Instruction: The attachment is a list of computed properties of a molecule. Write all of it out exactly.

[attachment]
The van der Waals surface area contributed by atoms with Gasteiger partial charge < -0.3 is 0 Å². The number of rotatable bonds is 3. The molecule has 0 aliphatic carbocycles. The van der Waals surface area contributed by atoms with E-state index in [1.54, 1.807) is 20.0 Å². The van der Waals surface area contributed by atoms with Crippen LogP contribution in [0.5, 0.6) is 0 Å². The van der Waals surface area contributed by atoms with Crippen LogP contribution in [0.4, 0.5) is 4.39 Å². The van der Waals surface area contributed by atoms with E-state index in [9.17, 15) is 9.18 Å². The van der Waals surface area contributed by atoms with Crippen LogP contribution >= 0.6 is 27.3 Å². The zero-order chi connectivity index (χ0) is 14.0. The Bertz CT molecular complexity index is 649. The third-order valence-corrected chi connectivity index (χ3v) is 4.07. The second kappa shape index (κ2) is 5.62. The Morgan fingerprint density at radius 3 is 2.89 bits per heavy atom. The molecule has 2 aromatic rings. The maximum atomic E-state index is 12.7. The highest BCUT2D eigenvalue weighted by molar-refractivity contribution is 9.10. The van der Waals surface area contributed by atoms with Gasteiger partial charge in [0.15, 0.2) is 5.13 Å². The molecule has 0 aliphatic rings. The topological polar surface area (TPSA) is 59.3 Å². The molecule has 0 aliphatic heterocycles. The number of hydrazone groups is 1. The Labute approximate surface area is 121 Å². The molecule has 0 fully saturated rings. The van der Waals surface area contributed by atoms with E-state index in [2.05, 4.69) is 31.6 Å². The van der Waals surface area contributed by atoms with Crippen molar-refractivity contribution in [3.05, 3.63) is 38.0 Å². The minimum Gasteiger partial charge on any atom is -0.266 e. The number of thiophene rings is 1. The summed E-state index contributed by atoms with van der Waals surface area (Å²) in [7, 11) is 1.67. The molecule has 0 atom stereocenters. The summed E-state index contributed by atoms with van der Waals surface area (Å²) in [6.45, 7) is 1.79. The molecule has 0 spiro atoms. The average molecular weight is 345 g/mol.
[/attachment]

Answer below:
The van der Waals surface area contributed by atoms with Gasteiger partial charge < -0.3 is 0 Å². The number of rotatable bonds is 3. The molecule has 0 aliphatic carbocycles. The van der Waals surface area contributed by atoms with E-state index in [1.54, 1.807) is 20.0 Å². The van der Waals surface area contributed by atoms with Crippen LogP contribution in [0.5, 0.6) is 0 Å². The van der Waals surface area contributed by atoms with Crippen LogP contribution in [0.4, 0.5) is 4.39 Å². The van der Waals surface area contributed by atoms with E-state index in [9.17, 15) is 9.18 Å². The van der Waals surface area contributed by atoms with Crippen LogP contribution >= 0.6 is 27.3 Å². The zero-order chi connectivity index (χ0) is 14.0. The Bertz CT molecular complexity index is 649. The third-order valence-corrected chi connectivity index (χ3v) is 4.07. The second kappa shape index (κ2) is 5.62. The Morgan fingerprint density at radius 3 is 2.89 bits per heavy atom. The molecule has 2 aromatic rings. The maximum atomic E-state index is 12.7. The highest BCUT2D eigenvalue weighted by molar-refractivity contribution is 9.10. The van der Waals surface area contributed by atoms with Gasteiger partial charge in [0.15, 0.2) is 5.13 Å². The molecule has 0 aliphatic rings. The topological polar surface area (TPSA) is 59.3 Å². The molecule has 0 aliphatic heterocycles. The number of hydrazone groups is 1. The Labute approximate surface area is 121 Å². The molecule has 0 fully saturated rings. The van der Waals surface area contributed by atoms with E-state index in [2.05, 4.69) is 31.6 Å². The van der Waals surface area contributed by atoms with Crippen molar-refractivity contribution in [3.05, 3.63) is 38.0 Å². The minimum Gasteiger partial charge on any atom is -0.266 e. The number of thiophene rings is 1. The summed E-state index contributed by atoms with van der Waals surface area (Å²) in [7, 11) is 1.67. The molecule has 0 atom stereocenters. The summed E-state index contributed by atoms with van der Waals surface area (Å²) in [6.45, 7) is 1.79. The molecule has 0 spiro atoms. The average molecular weight is 345 g/mol.